The drama centers on crisis manager Olivia Pope (played by Kerry Washington), a former White House communications director who runs her own PR firm in the capital.
According to ABC, “Olivia Pope is a fixer. The best in D.C. A title earned first by getting an underdog candidate elected president. What makes Olivia Pope the best is that she doesn’t fix problems. She fixes clients. She fixes people.”
The initial storyline has Pope’s former boss (and current client), the President of the U.S., Fitzgerald Grant (Tony Goldwyn), accused of having an affair with a White House aide.
Pope’s staff includes Stephen Finch (Henry Ian Cuscisk), “who has dated his share of women but is trying to settle down and have a family”; Harrison Wright (Columbus Short), “a slick litigator”; Huck (Guillermo Diaz), “hacker extraordinaire”; investigator Abby Whelan (Darby Stanchfield), and young staffer Quinn Perkins (Katie Lowes).
Smith, a former deputy press secretary to President George H.W. Bush, runs Smith & Co. in D.C. and has repped parties in the Monica Lewinsky, Michael Vick and BP oil spill crises, among others. She is a producer of the show, which is written by Shonda Rhimes (“Grey’s Anatomy,” “Private Practice”) and is slated to run for seven episodes this season.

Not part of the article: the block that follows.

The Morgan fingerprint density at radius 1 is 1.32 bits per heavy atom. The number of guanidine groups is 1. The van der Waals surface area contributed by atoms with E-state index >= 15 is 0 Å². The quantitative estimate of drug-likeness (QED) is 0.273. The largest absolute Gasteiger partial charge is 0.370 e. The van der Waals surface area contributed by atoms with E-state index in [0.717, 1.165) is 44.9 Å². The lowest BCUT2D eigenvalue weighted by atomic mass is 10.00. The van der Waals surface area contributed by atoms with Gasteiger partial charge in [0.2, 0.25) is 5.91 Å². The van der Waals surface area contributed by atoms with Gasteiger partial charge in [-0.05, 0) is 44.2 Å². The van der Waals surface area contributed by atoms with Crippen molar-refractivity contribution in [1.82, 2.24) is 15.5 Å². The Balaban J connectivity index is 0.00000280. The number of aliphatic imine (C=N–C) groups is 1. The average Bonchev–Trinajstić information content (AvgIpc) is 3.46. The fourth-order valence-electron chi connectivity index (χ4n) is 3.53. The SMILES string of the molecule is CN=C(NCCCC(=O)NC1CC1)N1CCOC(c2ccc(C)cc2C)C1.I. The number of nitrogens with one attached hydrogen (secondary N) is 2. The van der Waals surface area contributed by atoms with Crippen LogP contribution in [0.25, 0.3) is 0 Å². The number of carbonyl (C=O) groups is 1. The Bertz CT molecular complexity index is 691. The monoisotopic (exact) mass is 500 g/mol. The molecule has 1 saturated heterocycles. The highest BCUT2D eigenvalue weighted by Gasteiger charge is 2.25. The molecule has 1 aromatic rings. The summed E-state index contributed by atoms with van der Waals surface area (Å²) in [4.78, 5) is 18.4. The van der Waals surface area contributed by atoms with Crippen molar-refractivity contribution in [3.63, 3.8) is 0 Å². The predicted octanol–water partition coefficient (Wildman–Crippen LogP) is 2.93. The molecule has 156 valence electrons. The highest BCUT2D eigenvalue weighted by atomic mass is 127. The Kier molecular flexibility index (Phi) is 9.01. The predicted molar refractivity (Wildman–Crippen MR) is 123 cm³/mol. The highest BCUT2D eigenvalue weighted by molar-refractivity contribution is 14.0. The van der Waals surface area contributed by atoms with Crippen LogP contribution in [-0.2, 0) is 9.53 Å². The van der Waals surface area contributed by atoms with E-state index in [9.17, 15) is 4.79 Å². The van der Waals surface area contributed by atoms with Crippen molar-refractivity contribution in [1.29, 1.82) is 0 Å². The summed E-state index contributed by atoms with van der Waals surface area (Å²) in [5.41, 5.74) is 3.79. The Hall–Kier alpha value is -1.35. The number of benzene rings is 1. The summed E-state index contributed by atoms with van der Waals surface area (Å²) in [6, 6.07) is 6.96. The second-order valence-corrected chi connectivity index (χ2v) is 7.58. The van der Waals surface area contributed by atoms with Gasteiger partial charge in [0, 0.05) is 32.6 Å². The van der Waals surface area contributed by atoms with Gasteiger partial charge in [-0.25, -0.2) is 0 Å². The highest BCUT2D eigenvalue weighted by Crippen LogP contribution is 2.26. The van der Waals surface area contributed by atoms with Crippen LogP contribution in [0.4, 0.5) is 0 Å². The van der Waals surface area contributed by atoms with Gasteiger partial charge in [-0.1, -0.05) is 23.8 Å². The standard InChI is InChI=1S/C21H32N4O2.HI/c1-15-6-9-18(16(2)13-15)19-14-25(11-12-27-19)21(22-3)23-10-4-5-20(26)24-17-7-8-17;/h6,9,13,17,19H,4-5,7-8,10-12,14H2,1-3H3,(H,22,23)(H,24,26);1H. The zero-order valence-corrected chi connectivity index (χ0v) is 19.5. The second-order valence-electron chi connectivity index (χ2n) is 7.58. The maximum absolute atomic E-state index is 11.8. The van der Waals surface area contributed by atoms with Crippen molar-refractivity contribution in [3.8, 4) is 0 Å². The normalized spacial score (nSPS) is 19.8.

Smith has just written “Good Self, Bad Self: Transforming Your Worst Qualities into Your Biggest Assets.” [Another PR power broker in D.C. was Hill & Knowlton's Bob Gray as documented by Susan Trento in 1992's “The Selling of Power and Influence in D.C.”]
This website wants feedback from readers who watch tonight’s debut of Scandal. Those comments will be posted tomorrow along with a poll about whether Scandal helps, hurts or has little impact on the reputation of PR.